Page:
Oola has been a bit down in the mouth with all the overcast skies and rain since we arrived. So when we woke her with the news of a brilliant day, she rolled over and went back to sleep.
The weather can change here seemingly in an instant, so that when Oola decided to get up, the sky was gloomy again.
Still, the radio prognosticators had promised a great day, so we piled into Mom’s memorial Prius and began the 20 mile drive to Hurricane Ridge — the mountains we saw from across the harbor in the last post.
We climbed up and up until the clouds that were covering Port Angeles were beneath us. At about 5200+ feet we came to a ski-bunny area. And — WHAAAAT? — no snow. Our Sequim friend and long time area resident had said that this is very early for the snow melt.
But the air was intense, and the light was dazzling. It was not hard to make the best of the situation.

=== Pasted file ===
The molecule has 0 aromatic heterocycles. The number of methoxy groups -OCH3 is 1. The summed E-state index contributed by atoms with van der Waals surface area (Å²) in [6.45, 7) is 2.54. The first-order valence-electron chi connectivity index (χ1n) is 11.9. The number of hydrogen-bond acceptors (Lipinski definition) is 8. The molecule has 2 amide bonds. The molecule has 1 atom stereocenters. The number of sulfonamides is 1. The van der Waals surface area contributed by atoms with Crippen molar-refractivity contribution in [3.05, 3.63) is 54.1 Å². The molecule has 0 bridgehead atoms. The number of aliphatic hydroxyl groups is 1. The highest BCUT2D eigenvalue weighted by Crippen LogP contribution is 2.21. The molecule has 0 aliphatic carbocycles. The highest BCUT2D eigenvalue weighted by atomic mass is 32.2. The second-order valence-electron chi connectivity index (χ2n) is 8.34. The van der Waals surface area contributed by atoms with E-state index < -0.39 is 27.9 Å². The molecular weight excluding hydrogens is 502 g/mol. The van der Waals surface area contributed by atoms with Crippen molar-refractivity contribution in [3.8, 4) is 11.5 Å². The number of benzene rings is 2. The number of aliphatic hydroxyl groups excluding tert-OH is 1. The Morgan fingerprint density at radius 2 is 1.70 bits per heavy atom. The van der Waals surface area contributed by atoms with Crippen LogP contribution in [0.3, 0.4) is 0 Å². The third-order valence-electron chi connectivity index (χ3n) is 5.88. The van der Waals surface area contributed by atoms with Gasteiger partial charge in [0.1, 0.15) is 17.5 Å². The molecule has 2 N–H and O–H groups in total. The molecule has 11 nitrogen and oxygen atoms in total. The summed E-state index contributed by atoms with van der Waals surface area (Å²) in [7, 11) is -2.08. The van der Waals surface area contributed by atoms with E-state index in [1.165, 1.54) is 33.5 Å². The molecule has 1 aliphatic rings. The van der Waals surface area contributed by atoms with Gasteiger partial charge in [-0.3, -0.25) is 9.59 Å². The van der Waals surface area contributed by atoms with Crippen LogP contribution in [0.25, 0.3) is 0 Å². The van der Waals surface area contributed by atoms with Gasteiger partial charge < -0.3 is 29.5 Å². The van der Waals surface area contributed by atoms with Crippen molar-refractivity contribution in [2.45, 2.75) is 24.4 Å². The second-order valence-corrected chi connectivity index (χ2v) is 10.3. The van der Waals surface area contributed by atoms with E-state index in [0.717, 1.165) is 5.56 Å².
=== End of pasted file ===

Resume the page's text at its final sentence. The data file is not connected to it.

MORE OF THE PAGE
Oola soaked up sun for a while.
I shamelessly snapped tourist/calendar pictures one after another. (Click for image enlargement even though no imagery could do justice to what was in front of our eyes.)
The deep, steep valleys were carved over millennia by water and glacier. Gazing on them brought to mind “The Sixth Extinction” by Elizabeth Kolbert which I have been reading. I highly recommend it to you.
Oola soon had her sunny disposition back and began to play in the ski area. Here is a picture of when she tried out her tight-rope walking skills on the ski lift.
Meanwhile I brooded on the absurdity of trying to make poetry of that which is already poetry. On the way home I saw this,
and thought it stood a better chance of becoming a poem than all the picts I took at the top of the mountain.